If I cout<< var[x][y] immediately after this step, it displays the contents of the variable properly, but if I try to display any other elements of the array then they display the same output as the one I have just set.

Also, I know I have to delete allocated memory... I haven't in the example, I've written like ten test programs to make sure small concepts I'm putting together actually work before I base a larger program off of it--I figured I would get to the delete [] command when I got the variables working properly

Well the = operator is actually pointing the var[x][y] to the variable inp

I think that you should replace the = operator with

for(int a=0;a<=len;a++)
			var[x][y][a]=inp[a];

I guess that would make it work as we are asigning the created array with a characters.

okay thanks, I got it working--although, why am I able to go, var[x][y][i+6]='p'; after the loop completes? shouldn't this generate some kind of error? Segmentation fault? Since I would be going outside the bounds I defined with the new command?

Also,
is this an acceptable structure for deleting my allocated variables?

for(x=0;x<ar1;x++){
		for(y=0;y<ar2[x];y++){
			delete [] var[x][y];
		}
		delete ar2;
		delete [] var[x];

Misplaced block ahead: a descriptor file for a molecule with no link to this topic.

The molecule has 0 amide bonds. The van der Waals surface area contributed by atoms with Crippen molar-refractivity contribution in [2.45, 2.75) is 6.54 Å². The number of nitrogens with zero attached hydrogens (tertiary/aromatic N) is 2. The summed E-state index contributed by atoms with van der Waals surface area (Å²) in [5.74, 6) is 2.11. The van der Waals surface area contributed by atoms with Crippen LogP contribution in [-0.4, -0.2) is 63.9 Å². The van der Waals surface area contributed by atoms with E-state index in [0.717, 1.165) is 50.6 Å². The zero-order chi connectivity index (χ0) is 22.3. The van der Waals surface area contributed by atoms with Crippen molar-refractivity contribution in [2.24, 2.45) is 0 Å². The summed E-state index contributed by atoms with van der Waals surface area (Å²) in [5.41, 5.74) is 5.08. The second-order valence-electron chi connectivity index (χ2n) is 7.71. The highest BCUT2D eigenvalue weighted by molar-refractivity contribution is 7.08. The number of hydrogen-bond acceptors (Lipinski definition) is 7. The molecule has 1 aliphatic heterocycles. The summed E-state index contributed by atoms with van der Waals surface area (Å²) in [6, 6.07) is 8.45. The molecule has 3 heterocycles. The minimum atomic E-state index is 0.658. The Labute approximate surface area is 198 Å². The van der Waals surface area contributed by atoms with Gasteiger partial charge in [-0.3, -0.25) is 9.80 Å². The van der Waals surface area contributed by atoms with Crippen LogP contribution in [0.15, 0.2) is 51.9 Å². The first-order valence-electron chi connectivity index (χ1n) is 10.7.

}
	delete var;

okay thanks, I got it working--although, why am I able to go, var[x][y][i+6]='p'; after the loop completes? shouldn't this generate some kind of error? Segmentation fault? Since I would be going outside the bounds I defined with the new command?

Because you are creating and initializing the variables in run time. The compiler simply accepts the code. But at run time the program gets to know that the assignment is out of bounds and wont assign the value.

And secondly. I think that the above code is the correct way of freeing all those created variables.

But i guess even

delete [] var;

Works. But i donot know whether it frees all the created variables.

Ah, based on what Chris said, I thought I had to delete it one dimension at a time... I suppose I could just look and find out for myself somehow.

And, this out-of-bounds thing--will the system know that I'm assigning variables out of bounds? I'm not exactly sure how arrays are saved in the memory anyways... I figured, if I wrote too much into one element, I could overwrite the next element or corrupt the pointer to the next element, or something. Anyways, I added some more code to overwrite the \0 after the string, and then write "abcd" after it, past the supposed bounds of the variable, and it had some strange results like, it would add an equals sign... Actually I found that, before I was putting the \0 into the array, I would get random characters depending on the length of the string..
like
a*=
ab=
abc
abcd*=
abcde=
abcdef
etc., which is fixed if I just append a null character at the end of my out of bounds string.

Is this one of those things where, the outcome of the program depends on what happens to be in the memory at runtime?
Actually, I ran it once and got a fault where it worked before, so I suppose it does

Well the '\0' character tells that the string is at it end right so no wonder it would put different characters. Secondly i myself have never tried out dynamic assignments, this is mainly because i used vectors for my data management. And i exactly dont know on how the compiler assigns memory.